Compare that to the counterexample of simply having sixteen pounds of grain processed into flour, and then potentially into a secondary produce (bread, pasta, etc.), processing which compares well, environmentally, to the cost of slaughtering, butchering and cooking the beef.

    As I say, I’m no vegan, and I take the claims of vegans with a pinch of salt in this matter, because there really are many more “Animals are my friends, do not eat my friends!” vegans than there are environmentalist vegans, but it’s a very real consideration to make.

  6. Peter M says:

    @frosty840
    While there is a difference in the overall impact when comparing industrial beef vs grains..The Agricultural system is killing itself from the inside out and causing enormous harm to the environment. Its a fact that being Vegan or vegetarian while it doesn’t kill the animal you are eating, it still kills many others all the while destroying the earth’s soil,air and polluting its water. So the high ground in the meat eater vs non meat eater debate has no higher moral ground to stand on.
    As for the health benefits…it all comes down to a balanced diet which can be sought many ways.

  7. Jessica says:

    Jeffrey – I don’t think you need to justify your actions on not eating food when friends and family offer it to you. Your site is wonderful in all capacities and has greatly helped me think about the food I buy in a different light. I think you do a great job using the resources available to you in the best way possible!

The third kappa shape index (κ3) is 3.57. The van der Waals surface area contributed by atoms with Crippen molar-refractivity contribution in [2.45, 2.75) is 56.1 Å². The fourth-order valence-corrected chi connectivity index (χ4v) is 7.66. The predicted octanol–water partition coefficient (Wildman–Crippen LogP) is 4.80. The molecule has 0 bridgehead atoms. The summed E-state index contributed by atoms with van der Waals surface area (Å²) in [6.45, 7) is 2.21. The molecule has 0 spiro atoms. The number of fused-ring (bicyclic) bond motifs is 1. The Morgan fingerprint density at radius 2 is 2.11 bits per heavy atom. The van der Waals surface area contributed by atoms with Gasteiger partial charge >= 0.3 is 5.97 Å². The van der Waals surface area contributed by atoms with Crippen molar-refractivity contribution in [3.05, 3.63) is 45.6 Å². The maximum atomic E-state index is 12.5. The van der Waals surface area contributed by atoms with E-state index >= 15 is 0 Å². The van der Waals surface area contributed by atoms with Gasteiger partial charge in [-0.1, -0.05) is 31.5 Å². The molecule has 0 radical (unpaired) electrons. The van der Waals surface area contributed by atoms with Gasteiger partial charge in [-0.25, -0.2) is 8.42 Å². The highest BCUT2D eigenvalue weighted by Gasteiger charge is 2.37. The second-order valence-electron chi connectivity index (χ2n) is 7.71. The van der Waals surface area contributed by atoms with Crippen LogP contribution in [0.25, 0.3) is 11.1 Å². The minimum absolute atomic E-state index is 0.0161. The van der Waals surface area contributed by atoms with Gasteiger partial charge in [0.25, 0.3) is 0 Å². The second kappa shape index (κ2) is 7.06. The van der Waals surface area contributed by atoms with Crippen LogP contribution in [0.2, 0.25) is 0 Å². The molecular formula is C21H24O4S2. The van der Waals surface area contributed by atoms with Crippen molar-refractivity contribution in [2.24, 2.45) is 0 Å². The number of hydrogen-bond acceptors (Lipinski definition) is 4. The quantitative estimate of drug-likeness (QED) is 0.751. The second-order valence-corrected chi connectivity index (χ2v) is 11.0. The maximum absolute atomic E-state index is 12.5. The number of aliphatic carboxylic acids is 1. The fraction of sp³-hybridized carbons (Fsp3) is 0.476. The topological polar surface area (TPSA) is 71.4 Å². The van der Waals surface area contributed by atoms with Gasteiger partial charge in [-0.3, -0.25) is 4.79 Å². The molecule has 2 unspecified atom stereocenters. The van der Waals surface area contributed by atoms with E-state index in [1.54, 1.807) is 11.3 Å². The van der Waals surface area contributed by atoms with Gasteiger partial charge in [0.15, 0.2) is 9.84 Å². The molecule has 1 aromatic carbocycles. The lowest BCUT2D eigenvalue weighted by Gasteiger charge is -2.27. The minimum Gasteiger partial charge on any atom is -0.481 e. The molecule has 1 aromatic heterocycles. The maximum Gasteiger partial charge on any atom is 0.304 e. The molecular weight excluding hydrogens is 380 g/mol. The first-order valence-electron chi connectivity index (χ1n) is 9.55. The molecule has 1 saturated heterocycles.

@Everyone else who posted on here: I’m a vegan but that’s not what this blog is about. Don’t turn it into a conversation about that!

  8. pepsibookcat says:

    Your niece is adorable.

    I am NOT a naysayer on the peanut butter sandwich front. It is just fine. It makes your taste buds happy and your tummy happy. It’s healthier than many things people commonly eat on the run or quickly when they’re tired.

    And, as my little boy says, “Peanut butter sandwiches have a lot of stick,” meaning that they keep him from feeling hungry for longer than many other foods. And, given that he’s a bottomless pit in the middle of a growth spurt, that’s high praise for him to give a food.

  9. SarahMich says:

    I totally think getting free meals from others is a legitimate way to save money and is a major strategy in a lot of survival guides for poor students, especially. I totally think it’s OK to accept the offers as long as you don’t fish for them. Same with church potlucks, grocery store samples, etc.

  10. Lila says:

    My name is not a real common name, but first time I have ever heard it used as a name for a dog. Makes me laugh. So thoroughly enjoying your challenge.

  11. Pingback: Eating Well On $1 A Day - Grocery Coupon Guide